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Classics Teaching Resources


The Audience



When did they see plays?

Ancient Athenians could watch plays probably only twice a year, at the festivals held to honour the god Dionysus called The City Dionysia in late March, and the Lenaea in January or February. Each play was performed only once. As a result almost all the people of Athens probably came to watch the plays. For an imaginary account of the City Dionysia by an ancient Athenian, click here.

What was it like to sit in a theatre?

More than 14,000 people could sit in the Cavea (or koilon or theatron) of the Theatre of Dionysus on the slopes of the Acropolis. A rich man (the choregus) paid for each play to be produced, so the audience paid very little to get in. They would go early in the morning, carrying a cushion because the seating was very hard, and taking food and drink with them. They would be sitting in the theatre for a long time, because each day of the Great Dionysia festival there would be three tragedies, one satyr play and one comedy.

How long did a festival last?

The City Dionysia had three days of drama. On the first day the three tragedies and the satyr play were by one writer, and the comedy was by another writer. Next day it was the turn of another two writers, and on the third day yet another two writers. At the end of the festival ten judges voted which tragedies and which comedy were the best.

Wasn't it uncomfortable?

It must have been difficult if someone in the audience needed to leave in the middle of the plays. Aristophanes wrote a comedy called Birds, about two Athenians who left their city and went to live with the birds. They were given wings, and the Chorus of birds tell them how useful wings are:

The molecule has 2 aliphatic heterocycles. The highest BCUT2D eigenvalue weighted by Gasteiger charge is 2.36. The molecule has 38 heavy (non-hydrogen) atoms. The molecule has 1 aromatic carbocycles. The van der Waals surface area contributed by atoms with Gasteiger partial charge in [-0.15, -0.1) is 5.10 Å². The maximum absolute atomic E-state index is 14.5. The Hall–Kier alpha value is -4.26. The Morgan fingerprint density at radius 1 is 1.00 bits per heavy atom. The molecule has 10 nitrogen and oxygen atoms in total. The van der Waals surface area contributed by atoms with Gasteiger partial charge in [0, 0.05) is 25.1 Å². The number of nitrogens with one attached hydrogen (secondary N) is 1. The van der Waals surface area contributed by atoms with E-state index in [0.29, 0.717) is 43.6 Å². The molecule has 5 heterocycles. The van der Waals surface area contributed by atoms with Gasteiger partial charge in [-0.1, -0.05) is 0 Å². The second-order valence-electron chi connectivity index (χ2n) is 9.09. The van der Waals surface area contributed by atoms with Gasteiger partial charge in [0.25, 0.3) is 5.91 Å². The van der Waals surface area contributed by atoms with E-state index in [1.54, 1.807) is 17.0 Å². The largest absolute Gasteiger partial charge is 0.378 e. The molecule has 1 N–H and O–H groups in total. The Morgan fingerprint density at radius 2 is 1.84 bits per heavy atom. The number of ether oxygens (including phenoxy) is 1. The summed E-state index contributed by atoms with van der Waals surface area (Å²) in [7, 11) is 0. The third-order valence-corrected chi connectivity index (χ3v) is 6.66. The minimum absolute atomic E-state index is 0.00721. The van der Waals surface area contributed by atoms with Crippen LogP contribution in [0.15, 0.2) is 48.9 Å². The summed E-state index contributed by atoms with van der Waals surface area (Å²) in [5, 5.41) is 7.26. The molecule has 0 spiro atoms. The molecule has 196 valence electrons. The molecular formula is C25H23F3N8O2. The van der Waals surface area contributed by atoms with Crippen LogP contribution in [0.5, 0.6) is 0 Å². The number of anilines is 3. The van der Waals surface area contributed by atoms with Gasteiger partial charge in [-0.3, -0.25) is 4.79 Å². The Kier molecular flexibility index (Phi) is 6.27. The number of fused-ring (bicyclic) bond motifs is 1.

There's nothing better than to grow a pair of wings.
In the theatre, for instance, if you get bored with the tragedies,
and you feel hungry, then you needn't stay stuck in your seat.
You can fly home and have a comfortable lunch,
and get back to the theatre in time for the comedy.

For a picture of the Birds on a Greek vase, click here.

Did any people have special seats?

Because plays were performed as part of a festival of Dionysus, the priest of Dionysus had a special seat in the front row, just at the edge of the orchestra. Much later, in Roman times, this seat was made of marble and richly carved.

In the comedy 'Frogs' where Dionysus is one of the chief characters, he is scared by talk of horrible monsters, and he rushes to the priest of Dionysus and says:

Save me, priest, and we'll have a drink together!

Important visitors from other cities, and important people in Athens, also sat in the front seats.

Were there women, or children, or slaves in the audience?

We just don't know if women, children or slaves came to the theatre. Here are some facts to think about:

  1. The writers were all men, the actors and the chorus were all men, but many of the plays were about women.
  2. The comedy 'Birds' talks about an important man sitting in the front row, while his wife is at home.
  3. Small children would have found it hard to sit and watch five plays in one day.
  4. Somebody, perhaps slaves, would have to stay and look after farm animals.


So, what do you think? Who do you think was in the audience?
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